This democratic opening has not been limited to Argentina. Throughout Latin America, the social movements and governments that came to power during the 2000s are realizing the promise of justice and rights that animated transitions to democracies in the 1980s. During Latin America’s so called “lost decade,” newly restored democracies throughout the region attempted to address the legacies of military repression and violence, while adopting IMF and US-imposed neoliberal policies.
The widespread embrace of neoliberalism in the 1990s and the subsequent implosion of that model paved the way for the movements currently underway. It has not been a seamless process. In Bolivia, Evo Morales, the nation’s first indigenous president, recently came under fire from the left over a proposed highway project. And Dilma Rousseff, a former revolutionary and Brazil’s first female president, faces the task of consolidating Brazil’s role as a global economic leader while maintaining the support of her progressive political base. Despite these challenges, social movements have continued to set the terms of mainstream political debates, defining the parameters of citizenship and social action – and to a large measure succeeding – during the first decade of this century.
The world’s richest man is from Mexico. That fact is a biting symbol for the types of inequality that still exist in Latin America. Yet over the past decade, poverty and income inequality have been on the decline throughout the region, a direct result of the left-leaning governments that came to power during the 2000s. Some observers have called this the “Decade of Latin America.” On the surface, it is easy to see why.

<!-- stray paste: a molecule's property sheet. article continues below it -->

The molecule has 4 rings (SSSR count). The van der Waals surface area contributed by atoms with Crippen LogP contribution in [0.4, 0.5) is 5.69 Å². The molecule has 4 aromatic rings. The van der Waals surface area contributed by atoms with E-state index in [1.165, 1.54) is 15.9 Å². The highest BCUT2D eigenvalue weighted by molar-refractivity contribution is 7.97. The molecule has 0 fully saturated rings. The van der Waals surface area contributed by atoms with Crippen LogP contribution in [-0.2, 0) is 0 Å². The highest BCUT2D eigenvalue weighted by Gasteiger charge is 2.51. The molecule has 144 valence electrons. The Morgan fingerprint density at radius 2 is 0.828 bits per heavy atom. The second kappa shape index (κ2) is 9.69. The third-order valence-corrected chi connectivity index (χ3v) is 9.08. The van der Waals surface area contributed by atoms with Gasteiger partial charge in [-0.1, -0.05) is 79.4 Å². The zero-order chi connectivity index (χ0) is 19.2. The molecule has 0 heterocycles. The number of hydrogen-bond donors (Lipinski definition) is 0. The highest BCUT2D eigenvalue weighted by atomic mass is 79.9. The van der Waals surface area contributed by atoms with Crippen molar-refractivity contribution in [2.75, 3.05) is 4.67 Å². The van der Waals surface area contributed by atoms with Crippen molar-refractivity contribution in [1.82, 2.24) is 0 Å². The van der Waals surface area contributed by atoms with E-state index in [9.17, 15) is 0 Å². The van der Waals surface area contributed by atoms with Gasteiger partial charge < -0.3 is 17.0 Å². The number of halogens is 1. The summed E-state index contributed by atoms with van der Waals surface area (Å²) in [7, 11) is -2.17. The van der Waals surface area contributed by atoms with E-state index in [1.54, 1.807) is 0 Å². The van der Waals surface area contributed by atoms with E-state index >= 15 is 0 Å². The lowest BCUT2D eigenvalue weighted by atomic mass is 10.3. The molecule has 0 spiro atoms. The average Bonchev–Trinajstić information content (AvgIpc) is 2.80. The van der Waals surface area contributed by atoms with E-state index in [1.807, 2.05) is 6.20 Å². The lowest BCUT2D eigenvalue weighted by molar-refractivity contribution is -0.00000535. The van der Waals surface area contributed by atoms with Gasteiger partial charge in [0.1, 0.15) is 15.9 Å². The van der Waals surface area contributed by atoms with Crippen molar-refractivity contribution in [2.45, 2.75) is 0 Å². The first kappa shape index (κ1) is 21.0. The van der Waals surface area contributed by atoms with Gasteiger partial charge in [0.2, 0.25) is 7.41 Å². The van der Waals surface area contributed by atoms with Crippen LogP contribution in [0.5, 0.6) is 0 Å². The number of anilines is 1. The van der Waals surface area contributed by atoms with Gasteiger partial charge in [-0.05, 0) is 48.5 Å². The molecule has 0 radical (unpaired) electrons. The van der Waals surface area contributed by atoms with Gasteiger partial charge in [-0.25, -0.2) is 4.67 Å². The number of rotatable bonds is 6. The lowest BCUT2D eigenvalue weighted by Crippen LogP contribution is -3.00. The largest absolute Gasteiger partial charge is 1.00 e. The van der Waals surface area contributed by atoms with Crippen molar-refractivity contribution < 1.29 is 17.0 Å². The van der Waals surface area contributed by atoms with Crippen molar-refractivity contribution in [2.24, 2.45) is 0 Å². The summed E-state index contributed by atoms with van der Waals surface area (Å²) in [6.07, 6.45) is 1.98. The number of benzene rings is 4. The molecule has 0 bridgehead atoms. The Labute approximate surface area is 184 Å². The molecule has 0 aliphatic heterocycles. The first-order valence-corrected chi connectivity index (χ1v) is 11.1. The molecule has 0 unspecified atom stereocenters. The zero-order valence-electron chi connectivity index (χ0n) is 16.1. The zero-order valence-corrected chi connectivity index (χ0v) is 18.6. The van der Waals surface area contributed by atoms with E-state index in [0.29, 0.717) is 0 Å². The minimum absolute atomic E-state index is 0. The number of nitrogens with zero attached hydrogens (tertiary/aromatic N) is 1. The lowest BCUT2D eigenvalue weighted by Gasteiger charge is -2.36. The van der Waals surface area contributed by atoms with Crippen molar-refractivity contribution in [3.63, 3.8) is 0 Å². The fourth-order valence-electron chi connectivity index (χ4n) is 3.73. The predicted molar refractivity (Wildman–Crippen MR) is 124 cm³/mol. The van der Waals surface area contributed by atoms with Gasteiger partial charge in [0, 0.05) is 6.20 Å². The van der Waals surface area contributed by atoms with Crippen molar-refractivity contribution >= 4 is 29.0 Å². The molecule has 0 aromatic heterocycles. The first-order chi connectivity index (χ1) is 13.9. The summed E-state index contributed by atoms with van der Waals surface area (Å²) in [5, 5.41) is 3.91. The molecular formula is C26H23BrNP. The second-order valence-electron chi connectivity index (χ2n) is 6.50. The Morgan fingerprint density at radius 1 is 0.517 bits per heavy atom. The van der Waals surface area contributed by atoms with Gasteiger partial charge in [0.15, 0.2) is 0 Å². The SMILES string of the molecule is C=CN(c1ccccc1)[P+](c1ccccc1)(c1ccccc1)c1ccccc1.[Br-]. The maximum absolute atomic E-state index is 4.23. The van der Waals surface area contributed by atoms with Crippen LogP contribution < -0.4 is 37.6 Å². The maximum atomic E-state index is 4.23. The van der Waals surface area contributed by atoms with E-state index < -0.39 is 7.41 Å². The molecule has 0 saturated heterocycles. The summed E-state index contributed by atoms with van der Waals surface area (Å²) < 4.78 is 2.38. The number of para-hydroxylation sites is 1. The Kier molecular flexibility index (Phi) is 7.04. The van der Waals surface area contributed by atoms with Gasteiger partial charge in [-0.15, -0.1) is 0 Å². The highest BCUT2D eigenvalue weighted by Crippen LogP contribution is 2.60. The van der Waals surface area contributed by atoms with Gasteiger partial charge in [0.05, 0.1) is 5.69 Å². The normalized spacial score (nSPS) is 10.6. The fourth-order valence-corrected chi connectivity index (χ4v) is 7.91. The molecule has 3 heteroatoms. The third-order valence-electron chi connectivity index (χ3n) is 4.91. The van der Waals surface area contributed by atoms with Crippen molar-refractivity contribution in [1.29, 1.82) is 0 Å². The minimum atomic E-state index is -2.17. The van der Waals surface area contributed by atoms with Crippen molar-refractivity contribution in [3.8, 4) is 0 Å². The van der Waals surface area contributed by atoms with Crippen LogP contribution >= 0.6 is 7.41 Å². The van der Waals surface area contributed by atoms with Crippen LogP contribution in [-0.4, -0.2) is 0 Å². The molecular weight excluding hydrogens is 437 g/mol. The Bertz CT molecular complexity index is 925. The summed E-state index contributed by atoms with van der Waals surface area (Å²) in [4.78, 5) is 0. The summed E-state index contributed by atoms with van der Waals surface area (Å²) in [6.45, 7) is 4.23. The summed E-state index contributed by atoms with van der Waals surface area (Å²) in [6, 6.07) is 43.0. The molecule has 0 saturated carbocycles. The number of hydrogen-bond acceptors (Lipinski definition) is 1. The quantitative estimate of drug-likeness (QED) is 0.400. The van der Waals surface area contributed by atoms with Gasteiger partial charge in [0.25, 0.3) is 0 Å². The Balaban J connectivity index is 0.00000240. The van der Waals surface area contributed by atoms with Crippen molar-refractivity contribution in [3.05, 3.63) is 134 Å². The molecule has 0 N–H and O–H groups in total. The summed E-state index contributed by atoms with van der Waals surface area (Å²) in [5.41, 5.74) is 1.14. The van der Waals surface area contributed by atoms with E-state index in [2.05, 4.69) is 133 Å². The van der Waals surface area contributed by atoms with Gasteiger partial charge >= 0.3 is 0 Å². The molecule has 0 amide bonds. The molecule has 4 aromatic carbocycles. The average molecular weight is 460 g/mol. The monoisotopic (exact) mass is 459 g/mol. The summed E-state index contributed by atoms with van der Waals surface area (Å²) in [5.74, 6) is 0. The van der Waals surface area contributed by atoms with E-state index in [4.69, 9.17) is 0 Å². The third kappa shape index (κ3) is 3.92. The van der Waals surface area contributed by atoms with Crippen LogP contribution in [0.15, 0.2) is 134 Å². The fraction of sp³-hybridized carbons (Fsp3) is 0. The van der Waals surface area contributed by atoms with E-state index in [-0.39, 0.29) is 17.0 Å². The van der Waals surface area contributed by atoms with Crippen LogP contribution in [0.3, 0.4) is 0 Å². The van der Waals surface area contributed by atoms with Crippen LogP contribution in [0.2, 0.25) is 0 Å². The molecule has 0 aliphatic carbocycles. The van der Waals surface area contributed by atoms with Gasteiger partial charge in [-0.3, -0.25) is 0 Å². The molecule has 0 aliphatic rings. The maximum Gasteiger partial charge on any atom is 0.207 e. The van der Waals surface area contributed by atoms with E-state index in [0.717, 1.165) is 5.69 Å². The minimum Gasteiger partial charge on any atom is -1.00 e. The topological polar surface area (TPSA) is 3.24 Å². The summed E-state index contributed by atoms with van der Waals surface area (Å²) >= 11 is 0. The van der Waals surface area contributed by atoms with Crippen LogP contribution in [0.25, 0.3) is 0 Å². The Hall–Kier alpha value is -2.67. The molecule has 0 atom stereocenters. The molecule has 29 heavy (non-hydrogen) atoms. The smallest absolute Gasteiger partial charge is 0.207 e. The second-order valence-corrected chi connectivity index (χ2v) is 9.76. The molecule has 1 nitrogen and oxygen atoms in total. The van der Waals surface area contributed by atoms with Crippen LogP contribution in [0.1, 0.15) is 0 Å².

Last December, thirty-three Latin American leaders met in Caracas for the inaugural meeting of CELAC (The Community of Latin American and Caribbean States). The group, which touts itself as an alternative to the U.S.-dominated Organization of American States (OAS), represents one more step toward the historic, Bolivarian call for Latin American integration. The United States and Canada were not invited. Viewed from the North, Latin America has long been the testing ground for the designs of U.S. empire. But any reading of the past three decades of Latin American political and social life must also account for the persistence of robust social movements and the daily practice of democracy that we see echoed from Lower Manhattan to Washington State today.
The Occupy protests may not be generating much attention in Latin America, but that silence is deceptive. This is indeed a moment of democratic transition throughout the Americas, from the student protests in Chile, to the Occupy movement, to the creation of CELAC. Let’s hope that a decade from now, we will be able to look back on these early months of Occupy protests and note how much Americans have fulfilled the promise of democracy along the lines of Latin America during the 2000s. Certainly, some have already begun to.
Jennifer Adair is a Ph.D. candidate in Latin American and Caribbean history at New York University. She lives in Buenos Aires.